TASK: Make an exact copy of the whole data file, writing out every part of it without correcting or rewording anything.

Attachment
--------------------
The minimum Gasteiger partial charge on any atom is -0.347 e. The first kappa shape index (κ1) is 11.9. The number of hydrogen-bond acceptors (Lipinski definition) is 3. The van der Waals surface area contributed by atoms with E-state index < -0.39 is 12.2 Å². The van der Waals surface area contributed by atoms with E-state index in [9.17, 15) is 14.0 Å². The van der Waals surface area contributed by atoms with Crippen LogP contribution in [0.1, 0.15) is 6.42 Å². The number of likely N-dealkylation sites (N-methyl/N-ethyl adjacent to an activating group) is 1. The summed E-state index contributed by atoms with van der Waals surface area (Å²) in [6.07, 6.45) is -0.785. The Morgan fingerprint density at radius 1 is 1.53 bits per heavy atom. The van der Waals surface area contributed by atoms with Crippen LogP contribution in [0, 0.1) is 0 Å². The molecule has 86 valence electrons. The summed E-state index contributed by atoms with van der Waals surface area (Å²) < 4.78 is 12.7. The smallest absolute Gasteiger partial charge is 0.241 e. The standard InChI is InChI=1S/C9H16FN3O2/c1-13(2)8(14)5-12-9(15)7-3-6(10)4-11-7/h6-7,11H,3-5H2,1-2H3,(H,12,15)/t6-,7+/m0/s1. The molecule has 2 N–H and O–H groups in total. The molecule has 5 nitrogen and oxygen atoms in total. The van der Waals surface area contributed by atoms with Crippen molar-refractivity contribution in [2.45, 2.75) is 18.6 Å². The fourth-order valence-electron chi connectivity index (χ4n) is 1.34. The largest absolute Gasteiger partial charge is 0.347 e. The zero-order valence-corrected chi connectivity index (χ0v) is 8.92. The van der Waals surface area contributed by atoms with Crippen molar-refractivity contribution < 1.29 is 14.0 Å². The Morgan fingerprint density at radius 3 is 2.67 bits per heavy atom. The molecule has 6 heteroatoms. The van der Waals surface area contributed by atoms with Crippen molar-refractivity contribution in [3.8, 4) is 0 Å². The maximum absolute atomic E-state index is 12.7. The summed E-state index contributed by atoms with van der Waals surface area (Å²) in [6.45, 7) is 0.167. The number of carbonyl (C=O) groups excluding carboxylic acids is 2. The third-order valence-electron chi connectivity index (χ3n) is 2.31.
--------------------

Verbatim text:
The minimum Gasteiger partial charge on any atom is -0.347 e. The first kappa shape index (κ1) is 11.9. The number of hydrogen-bond acceptors (Lipinski definition) is 3. The van der Waals surface area contributed by atoms with E-state index < -0.39 is 12.2 Å². The van der Waals surface area contributed by atoms with E-state index in [9.17, 15) is 14.0 Å². The van der Waals surface area contributed by atoms with Crippen LogP contribution in [0.1, 0.15) is 6.42 Å². The number of likely N-dealkylation sites (N-methyl/N-ethyl adjacent to an activating group) is 1. The summed E-state index contributed by atoms with van der Waals surface area (Å²) in [6.07, 6.45) is -0.785. The Morgan fingerprint density at radius 1 is 1.53 bits per heavy atom. The van der Waals surface area contributed by atoms with Crippen LogP contribution in [0, 0.1) is 0 Å². The molecule has 86 valence electrons. The summed E-state index contributed by atoms with van der Waals surface area (Å²) < 4.78 is 12.7. The smallest absolute Gasteiger partial charge is 0.241 e. The standard InChI is InChI=1S/C9H16FN3O2/c1-13(2)8(14)5-12-9(15)7-3-6(10)4-11-7/h6-7,11H,3-5H2,1-2H3,(H,12,15)/t6-,7+/m0/s1. The molecule has 2 N–H and O–H groups in total. The molecule has 5 nitrogen and oxygen atoms in total. The van der Waals surface area contributed by atoms with Crippen molar-refractivity contribution in [2.45, 2.75) is 18.6 Å². The fourth-order valence-electron chi connectivity index (χ4n) is 1.34. The largest absolute Gasteiger partial charge is 0.347 e. The zero-order valence-corrected chi connectivity index (χ0v) is 8.92. The van der Waals surface area contributed by atoms with Crippen molar-refractivity contribution < 1.29 is 14.0 Å². The Morgan fingerprint density at radius 3 is 2.67 bits per heavy atom. The molecule has 6 heteroatoms. The van der Waals surface area contributed by atoms with Crippen molar-refractivity contribution in [3.8, 4) is 0 Å². The maximum absolute atomic E-state index is 12.7. The summed E-state index contributed by atoms with van der Waals surface area (Å²) in [6.45, 7) is 0.167. The number of carbonyl (C=O) groups excluding carboxylic acids is 2. The third-order valence-electron chi connectivity index (χ3n) is 2.31.